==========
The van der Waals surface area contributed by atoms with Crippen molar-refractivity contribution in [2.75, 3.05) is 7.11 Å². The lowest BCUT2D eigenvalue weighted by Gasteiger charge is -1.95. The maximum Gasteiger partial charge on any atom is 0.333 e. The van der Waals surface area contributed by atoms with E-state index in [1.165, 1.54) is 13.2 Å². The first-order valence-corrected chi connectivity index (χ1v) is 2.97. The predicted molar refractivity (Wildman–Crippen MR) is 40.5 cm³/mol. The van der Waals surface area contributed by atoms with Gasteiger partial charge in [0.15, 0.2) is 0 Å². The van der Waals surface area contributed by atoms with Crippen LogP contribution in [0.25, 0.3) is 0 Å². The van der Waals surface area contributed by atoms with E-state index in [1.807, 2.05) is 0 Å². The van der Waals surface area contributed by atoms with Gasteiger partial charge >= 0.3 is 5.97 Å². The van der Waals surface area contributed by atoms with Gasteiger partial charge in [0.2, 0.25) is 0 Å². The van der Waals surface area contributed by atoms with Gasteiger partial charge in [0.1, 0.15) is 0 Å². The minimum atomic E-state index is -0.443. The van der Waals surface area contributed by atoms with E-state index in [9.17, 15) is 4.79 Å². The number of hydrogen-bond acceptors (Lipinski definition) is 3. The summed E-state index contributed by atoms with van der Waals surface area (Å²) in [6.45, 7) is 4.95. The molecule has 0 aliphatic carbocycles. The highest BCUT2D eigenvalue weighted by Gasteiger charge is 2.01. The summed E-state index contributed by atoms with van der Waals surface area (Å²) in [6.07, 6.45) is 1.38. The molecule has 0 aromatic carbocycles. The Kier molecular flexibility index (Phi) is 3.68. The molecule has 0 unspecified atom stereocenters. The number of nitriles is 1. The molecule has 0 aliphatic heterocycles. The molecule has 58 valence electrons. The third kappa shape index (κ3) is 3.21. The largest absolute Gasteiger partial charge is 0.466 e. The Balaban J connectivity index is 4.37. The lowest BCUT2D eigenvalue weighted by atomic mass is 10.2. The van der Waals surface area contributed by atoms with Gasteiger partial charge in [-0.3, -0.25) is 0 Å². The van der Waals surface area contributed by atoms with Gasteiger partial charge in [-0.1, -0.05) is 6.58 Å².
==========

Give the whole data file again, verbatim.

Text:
The van der Waals surface area contributed by atoms with Crippen molar-refractivity contribution in [2.75, 3.05) is 7.11 Å². The lowest BCUT2D eigenvalue weighted by Gasteiger charge is -1.95. The maximum Gasteiger partial charge on any atom is 0.333 e. The van der Waals surface area contributed by atoms with E-state index in [1.165, 1.54) is 13.2 Å². The first-order valence-corrected chi connectivity index (χ1v) is 2.97. The predicted molar refractivity (Wildman–Crippen MR) is 40.5 cm³/mol. The van der Waals surface area contributed by atoms with Gasteiger partial charge in [0.15, 0.2) is 0 Å². The van der Waals surface area contributed by atoms with Crippen LogP contribution in [0.25, 0.3) is 0 Å². The van der Waals surface area contributed by atoms with E-state index in [1.807, 2.05) is 0 Å². The van der Waals surface area contributed by atoms with Gasteiger partial charge >= 0.3 is 5.97 Å². The van der Waals surface area contributed by atoms with Gasteiger partial charge in [0.2, 0.25) is 0 Å². The van der Waals surface area contributed by atoms with Gasteiger partial charge in [0.1, 0.15) is 0 Å². The minimum atomic E-state index is -0.443. The van der Waals surface area contributed by atoms with E-state index in [9.17, 15) is 4.79 Å². The number of hydrogen-bond acceptors (Lipinski definition) is 3. The summed E-state index contributed by atoms with van der Waals surface area (Å²) in [6.45, 7) is 4.95. The molecule has 0 aliphatic carbocycles. The highest BCUT2D eigenvalue weighted by Gasteiger charge is 2.01. The summed E-state index contributed by atoms with van der Waals surface area (Å²) in [6.07, 6.45) is 1.38. The molecule has 0 aromatic carbocycles. The Kier molecular flexibility index (Phi) is 3.68. The molecule has 0 unspecified atom stereocenters. The number of nitriles is 1. The molecule has 0 aliphatic heterocycles. The molecule has 58 valence electrons. The third kappa shape index (κ3) is 3.21. The largest absolute Gasteiger partial charge is 0.466 e. The Balaban J connectivity index is 4.37. The lowest BCUT2D eigenvalue weighted by atomic mass is 10.2. The van der Waals surface area contributed by atoms with Gasteiger partial charge in [-0.3, -0.25) is 0 Å². The van der Waals surface area contributed by atoms with Gasteiger partial charge in [-0.1, -0.05) is 6.58 Å².